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5 things you have to think about when running a gaming tournament

5 things you have to think about when running a gaming tournament

| April 8, 2014

I’m running a small-scale gaming tournament for the Mobile Suit Gundam Extreme Vs: Full Boost (EXVSFB) Singaporean community this coming Saturday, and this post is as much an informative piece for you guys as it is a memo to myself to not mess anything up.

Here are some questions to ask yourself to help you increase tournament participation, decrease hiccup occurrences, and gain a six-pack in just two weeks with some simple exercises.

1. What’s my target number of participants?

This is always the first thing on an organizer’s mind: how many people are going to show up? The reason this is the first item on this list is simply that if you can’t draw in a reasonable number of participants, there’s really no point running a tournament. More importantly, being the organizer of a tournament with a high number of participants is something you’d definitely want to put on your résumé, or casually mention in a conversation with a member of the opposite sex.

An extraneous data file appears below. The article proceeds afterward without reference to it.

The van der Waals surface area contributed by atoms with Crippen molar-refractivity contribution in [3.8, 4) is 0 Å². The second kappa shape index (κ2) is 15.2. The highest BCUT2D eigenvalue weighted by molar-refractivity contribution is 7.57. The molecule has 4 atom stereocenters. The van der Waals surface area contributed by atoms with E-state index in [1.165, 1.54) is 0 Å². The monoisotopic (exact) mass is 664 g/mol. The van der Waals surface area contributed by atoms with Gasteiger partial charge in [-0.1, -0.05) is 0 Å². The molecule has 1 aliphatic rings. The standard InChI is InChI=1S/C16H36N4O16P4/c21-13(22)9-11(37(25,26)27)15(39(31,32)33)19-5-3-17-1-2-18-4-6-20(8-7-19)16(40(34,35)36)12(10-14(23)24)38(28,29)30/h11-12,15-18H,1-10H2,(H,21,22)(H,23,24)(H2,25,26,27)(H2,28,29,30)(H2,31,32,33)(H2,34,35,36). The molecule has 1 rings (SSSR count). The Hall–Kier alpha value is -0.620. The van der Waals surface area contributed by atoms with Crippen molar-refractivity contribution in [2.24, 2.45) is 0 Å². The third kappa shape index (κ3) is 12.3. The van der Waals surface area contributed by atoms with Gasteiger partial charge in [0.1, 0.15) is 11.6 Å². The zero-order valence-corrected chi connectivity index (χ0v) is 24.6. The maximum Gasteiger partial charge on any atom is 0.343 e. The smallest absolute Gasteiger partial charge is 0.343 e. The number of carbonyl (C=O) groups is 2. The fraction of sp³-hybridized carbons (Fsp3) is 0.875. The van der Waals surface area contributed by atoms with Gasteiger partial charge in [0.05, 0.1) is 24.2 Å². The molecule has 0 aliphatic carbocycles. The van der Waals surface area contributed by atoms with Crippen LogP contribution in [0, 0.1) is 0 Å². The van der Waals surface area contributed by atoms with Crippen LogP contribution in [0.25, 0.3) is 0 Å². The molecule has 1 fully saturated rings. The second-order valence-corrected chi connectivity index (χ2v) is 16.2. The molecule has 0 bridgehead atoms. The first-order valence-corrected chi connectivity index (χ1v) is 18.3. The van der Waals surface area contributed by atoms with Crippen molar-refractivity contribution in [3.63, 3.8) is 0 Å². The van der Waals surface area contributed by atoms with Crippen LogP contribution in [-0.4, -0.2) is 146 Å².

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Rallying up a good number of participants for team-based games such as EXVSFB tends to be extra difficult, thanks to the fact that players need a group of friends to join with them.

2. Where will I be holding the tournament?

As they say in real estate: ‘location, location, location.’ Tourney-goers don’t want to travel too far to take part in a tournament, and it’s your job to make sure they don’t have to. You also have to look into whether the potential venue has all the equipment you need, which may include the necessary consoles or PCs, a setup that will let you do livestreaming, and a sound system so you don’t have to shout yourself hoarse. Also, you have to make sure your venue is big enough to house all the tournament participants, plus their girlfriends who come to support them. Speaking from experience, the latter is not a particularly large number of people, but I think my tournament participants would want me to be optimistic on their behalves.

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Garena Stadium, located in Bugis+, Singapore, is a great place for holding League of Legends tournaments.

3. What are the prizes I’ll be distributing?